Dismiss Notice
Join Physics Forums Today!
The friendliest, high quality science and math community on the planet! Everyone who loves science is here!

Homework Help: Terminating angles?

  1. Sep 9, 2004 #1
    terminating angles??

    If sin(x) = cos(x), in which quadrants can angle x terminate?
    I have no clue what this question is asking.


    If {x+sin(x)}/cos(x) then f(pi) = ?

    {pi+sin(pi)}/cos(pi)= pi+0/-1 = -pi

    is that correct?
  2. jcsd
  3. Sep 9, 2004 #2


    User Avatar
    Staff Emeritus
    Science Advisor
    Gold Member

    1. Rephrasing : For what values of x does sin(x) = cos(x). Which quadrants are these values of x in ?

    0 to 90 (pi/2 rad) is Q1
    90 to 180 (pi rad) is Q2
    180 to 270 (3pi/2 rad) is Q3
    270 to 360 or 0 (2pi or 0 rad) is Q4

    Have you tried drawing the curves of sin(x) and cos(x) ? What happens with these curves when sin(x) = cos(x) ?

    2. Assuming you mean "If f(x) = {x+sin(x)}/cos(x) then f(pi) = ?", your answer is correct.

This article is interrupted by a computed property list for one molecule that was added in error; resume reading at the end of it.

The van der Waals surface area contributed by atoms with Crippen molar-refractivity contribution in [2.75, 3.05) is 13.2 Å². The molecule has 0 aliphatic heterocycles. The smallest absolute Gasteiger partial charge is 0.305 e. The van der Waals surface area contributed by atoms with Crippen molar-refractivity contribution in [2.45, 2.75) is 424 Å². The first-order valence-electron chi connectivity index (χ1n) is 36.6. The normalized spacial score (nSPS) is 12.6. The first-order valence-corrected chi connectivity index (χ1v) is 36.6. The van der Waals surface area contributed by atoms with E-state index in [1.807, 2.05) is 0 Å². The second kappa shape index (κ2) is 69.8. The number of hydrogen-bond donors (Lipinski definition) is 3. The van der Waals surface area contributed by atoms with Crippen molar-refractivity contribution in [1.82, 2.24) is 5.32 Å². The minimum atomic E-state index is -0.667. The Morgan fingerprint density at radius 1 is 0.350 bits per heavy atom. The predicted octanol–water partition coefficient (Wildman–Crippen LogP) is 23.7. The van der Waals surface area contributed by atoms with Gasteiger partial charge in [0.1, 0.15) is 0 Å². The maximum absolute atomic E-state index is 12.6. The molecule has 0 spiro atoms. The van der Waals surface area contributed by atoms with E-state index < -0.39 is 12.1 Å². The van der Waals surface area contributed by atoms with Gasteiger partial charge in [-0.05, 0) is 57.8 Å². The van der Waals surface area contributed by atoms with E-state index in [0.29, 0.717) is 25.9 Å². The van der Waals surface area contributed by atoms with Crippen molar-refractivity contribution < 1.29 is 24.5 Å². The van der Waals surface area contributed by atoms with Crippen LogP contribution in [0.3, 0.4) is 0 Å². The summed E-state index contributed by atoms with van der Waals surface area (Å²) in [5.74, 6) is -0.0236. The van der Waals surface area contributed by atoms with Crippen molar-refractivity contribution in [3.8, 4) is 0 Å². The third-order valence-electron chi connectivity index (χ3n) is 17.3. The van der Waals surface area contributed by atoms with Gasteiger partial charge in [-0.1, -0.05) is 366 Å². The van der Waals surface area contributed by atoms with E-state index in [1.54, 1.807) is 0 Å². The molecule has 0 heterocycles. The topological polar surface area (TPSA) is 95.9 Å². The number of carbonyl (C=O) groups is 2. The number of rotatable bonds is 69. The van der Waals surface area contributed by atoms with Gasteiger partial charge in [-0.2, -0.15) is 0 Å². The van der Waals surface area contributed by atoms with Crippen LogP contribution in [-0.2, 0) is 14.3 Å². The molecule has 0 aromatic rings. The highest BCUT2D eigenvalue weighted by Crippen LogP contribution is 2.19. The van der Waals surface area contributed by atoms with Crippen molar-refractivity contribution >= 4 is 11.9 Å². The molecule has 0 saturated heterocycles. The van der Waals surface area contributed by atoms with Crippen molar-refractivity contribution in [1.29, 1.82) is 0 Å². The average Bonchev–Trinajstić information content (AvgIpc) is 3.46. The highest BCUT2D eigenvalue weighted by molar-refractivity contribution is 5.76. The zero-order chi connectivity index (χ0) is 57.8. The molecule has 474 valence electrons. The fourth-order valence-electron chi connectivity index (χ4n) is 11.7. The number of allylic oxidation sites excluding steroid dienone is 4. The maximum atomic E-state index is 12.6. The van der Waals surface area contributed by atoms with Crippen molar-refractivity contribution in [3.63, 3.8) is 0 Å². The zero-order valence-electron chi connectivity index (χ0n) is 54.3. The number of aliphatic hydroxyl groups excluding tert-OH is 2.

4. Sep 9, 2004 #3
    I don't know if this will help, however, where sin(x) = cos(x), x is in the first and third quadrants.

    You may want to take a look at figure 9 here:
    http://mpec.sc.mahidol.ac.th/physmath/mat12/curve810.jpg [Broken]

    EDIT: Woops! Gokul beat me to helping you.
    Last edited by a moderator: May 1, 2017
  5. Sep 9, 2004 #4
    I understand, so it's quadrants I and III.

    For the second question, the question just says If {x+sin(x)}/cos(x), then f`(pi)= ?
    the choices are... (a) 2 (B) 1 (C) -1 (D) -2 (E) 0

    I got an answer of -pi which isnt any of the choices, is there a mistake in the question?
  6. Sep 9, 2004 #5


    User Avatar
    Homework Helper

    Check again for the quadrants.

    does F'(pi) stand for first derivative evaluating pi?

    assuming it does.

    [tex] F'(x) = \frac{1+\cos(x)+x\sin(x)}{\cos^2(x)} [/tex]

    [tex] F'(pi) = 0 [/tex]

  7. Sep 9, 2004 #6
    according to recon's link, sinX=cosX in the 1st and 3rd quadrant. SinX and CosX intersect between 0 and 90 as well as between 180 and 270 which are the 1st and 3rd quadrants. What am I missing?
  8. Sep 10, 2004 #7


    User Avatar
    Science Advisor

    The answer might just be hiding in plane sight (sorry, bad math joke).

    [tex]sin(x) = cos(x)[/tex]

    [tex]\frac{sin(x)}{cos(x)} = 1[/tex]

    [tex]tan(x) = 1[/tex]

Share this great discussion with others via Reddit, Google+, Twitter, or Facebook